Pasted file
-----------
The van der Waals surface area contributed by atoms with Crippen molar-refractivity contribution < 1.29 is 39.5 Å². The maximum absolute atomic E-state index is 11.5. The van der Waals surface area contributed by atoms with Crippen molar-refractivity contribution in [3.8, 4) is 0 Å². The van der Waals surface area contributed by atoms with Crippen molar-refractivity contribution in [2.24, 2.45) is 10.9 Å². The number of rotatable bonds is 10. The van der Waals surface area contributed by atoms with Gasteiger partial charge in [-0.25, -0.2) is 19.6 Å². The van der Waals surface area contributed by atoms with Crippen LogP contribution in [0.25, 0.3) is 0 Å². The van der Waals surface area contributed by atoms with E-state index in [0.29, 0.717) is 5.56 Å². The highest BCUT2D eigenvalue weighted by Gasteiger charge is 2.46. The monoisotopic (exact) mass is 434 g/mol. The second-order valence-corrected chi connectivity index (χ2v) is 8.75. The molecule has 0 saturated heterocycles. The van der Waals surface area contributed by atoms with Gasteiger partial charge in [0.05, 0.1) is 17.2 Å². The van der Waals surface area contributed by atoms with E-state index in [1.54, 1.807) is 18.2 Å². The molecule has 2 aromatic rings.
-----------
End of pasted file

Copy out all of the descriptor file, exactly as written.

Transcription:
The van der Waals surface area contributed by atoms with Crippen molar-refractivity contribution < 1.29 is 39.5 Å². The maximum absolute atomic E-state index is 11.5. The van der Waals surface area contributed by atoms with Crippen molar-refractivity contribution in [3.8, 4) is 0 Å². The van der Waals surface area contributed by atoms with Crippen molar-refractivity contribution in [2.24, 2.45) is 10.9 Å². The number of rotatable bonds is 10. The van der Waals surface area contributed by atoms with Gasteiger partial charge in [-0.25, -0.2) is 19.6 Å². The van der Waals surface area contributed by atoms with Crippen LogP contribution in [0.25, 0.3) is 0 Å². The van der Waals surface area contributed by atoms with E-state index in [0.29, 0.717) is 5.56 Å². The highest BCUT2D eigenvalue weighted by Gasteiger charge is 2.46. The monoisotopic (exact) mass is 434 g/mol. The second-order valence-corrected chi connectivity index (χ2v) is 8.75. The molecule has 0 saturated heterocycles. The van der Waals surface area contributed by atoms with Gasteiger partial charge in [0.05, 0.1) is 17.2 Å². The van der Waals surface area contributed by atoms with E-state index in [1.54, 1.807) is 18.2 Å². The molecule has 2 aromatic rings.